Credit union focusses on affluent

In central Canada, credit unions tend towards the financial services margins, with their clientele drawn from a particular group bound by employment, or ancestry, or, occasionally, where they live.Not so in British Columbia, where, despite the ubiquity of Canada's Big 5...

In central Canada, credit unions tend towards the financial services margins, with their clientele drawn from a particular group bound by employment, or ancestry, or, occasionally, where they live.

Not so in British Columbia, where, despite the ubiquity of Canada’s Big 5 domestic banks, they more than hold their own.

One of the most successful of these credit unions is Richmond Savings, with its headquarters in the former farming community of Richmond and serving what is known as the Lower Mainland.


Doug Billingsley, vice-president of corporate development for Richmond Savings, says the reason for his company’s success is twofold: the way the credit union markets itself to take advantage of Vancouver, and the Lower Mainland’s differences from the rest of the country.

Billingsley says this market is more affluent and ‘trendier’ than the rest of the country.

However, he qualifies the ‘more affluent’ description by allowing Toronto still has more dollar bills, but many of them are concentrated in such enclaves of the rich as Forest Hill and Rosedale.

Billingsley demonstrates Vancouver’s affluence by pointing to a couple of examples that bear his contention out.

He says 60% of all cars in Vancouver are imports, which generally cost more to buy than domestically built cars.

He also cites this figure to underline his view that Vancouverites and their suburban brothers and sisters are prepared to spend for quality.

The second thing Billingsley refers to is the success of the Seattle-based Starbuck coffeeshop chain.

Billingsley says Starbuck, which targets the well-to-do, crossed the border four years ago and now has 30 coffeeshops in the province.

He says some mornings there are lineups at the coffeeshops, as patrons willingly shell out $3 for their morning caffeine intake.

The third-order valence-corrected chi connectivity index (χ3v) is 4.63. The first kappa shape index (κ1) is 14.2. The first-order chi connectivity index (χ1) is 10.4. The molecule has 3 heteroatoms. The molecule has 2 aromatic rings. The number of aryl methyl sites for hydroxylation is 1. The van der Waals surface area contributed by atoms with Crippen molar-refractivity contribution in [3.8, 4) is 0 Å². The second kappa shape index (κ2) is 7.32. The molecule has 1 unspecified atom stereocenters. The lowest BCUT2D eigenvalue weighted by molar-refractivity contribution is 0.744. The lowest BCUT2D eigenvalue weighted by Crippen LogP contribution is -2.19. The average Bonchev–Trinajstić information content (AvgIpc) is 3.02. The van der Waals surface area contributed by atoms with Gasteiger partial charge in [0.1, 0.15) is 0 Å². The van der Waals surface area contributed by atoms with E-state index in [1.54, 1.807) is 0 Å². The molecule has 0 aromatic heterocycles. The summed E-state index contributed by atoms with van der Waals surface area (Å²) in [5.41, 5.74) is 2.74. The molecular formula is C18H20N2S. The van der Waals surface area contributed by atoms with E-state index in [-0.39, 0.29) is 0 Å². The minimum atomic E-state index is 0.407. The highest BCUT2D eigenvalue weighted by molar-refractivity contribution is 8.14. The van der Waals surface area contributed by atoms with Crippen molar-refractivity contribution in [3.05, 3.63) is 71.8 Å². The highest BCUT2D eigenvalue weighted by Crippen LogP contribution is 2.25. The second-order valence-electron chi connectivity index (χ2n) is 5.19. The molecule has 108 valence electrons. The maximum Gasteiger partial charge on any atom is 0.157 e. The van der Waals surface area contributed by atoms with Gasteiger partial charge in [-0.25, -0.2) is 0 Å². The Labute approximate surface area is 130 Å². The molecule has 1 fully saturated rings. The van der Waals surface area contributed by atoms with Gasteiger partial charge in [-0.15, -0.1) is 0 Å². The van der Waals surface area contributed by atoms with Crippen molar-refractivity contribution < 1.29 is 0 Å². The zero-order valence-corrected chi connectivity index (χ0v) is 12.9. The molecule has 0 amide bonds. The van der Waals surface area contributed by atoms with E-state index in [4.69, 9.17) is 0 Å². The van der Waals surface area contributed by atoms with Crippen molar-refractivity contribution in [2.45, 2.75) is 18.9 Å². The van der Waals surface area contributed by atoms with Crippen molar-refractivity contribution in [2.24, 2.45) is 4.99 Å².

‘It’s unbelievable how well they have done,’ Billingsley says.

Given Vancouver’s affluence – fuelled, it must be noted, by the huge inflows of investment capital from Hong Kong and the other Asian countries with considerable trade relationships with b.c. – and its residents’ fondness for quality, it is small wonder Richmond Savings has chosen to market itself to the better-off consumer as an institution that caters to quality.

Billingsley says Richmond Savings began in 1948 and now has 50,000 customers serviced by its eight branches in Vancouver and suburban Vancouver, adding two more branches are planned to come on-stream soon.


He says his institution is the third-largest credit union on the Lower Mainland, with $1.1 billion in assets and 350 employees.

Billingsley says Richmond Savings does not attract what might be called the typical credit union customer.

He says this key group is better educated, is more affluent and has more knowledge of investments, pointing out more than 40% of the group also hold equities.

He says Richmond Savings ‘hangs its hat’ on service, and strives to offer a ‘tangibly different experience from the competition.’

The credit union does not compete on price nor does it offer giveaways, he says.

This is in marked contrast to some or all of the big banks, which offer contests, promotions, even fractions of points off mortgages or on certain types of accounts.

Billingsley says to ensure this quality positioning remains in place, Richmond Savings runs quality service checks in all its branches.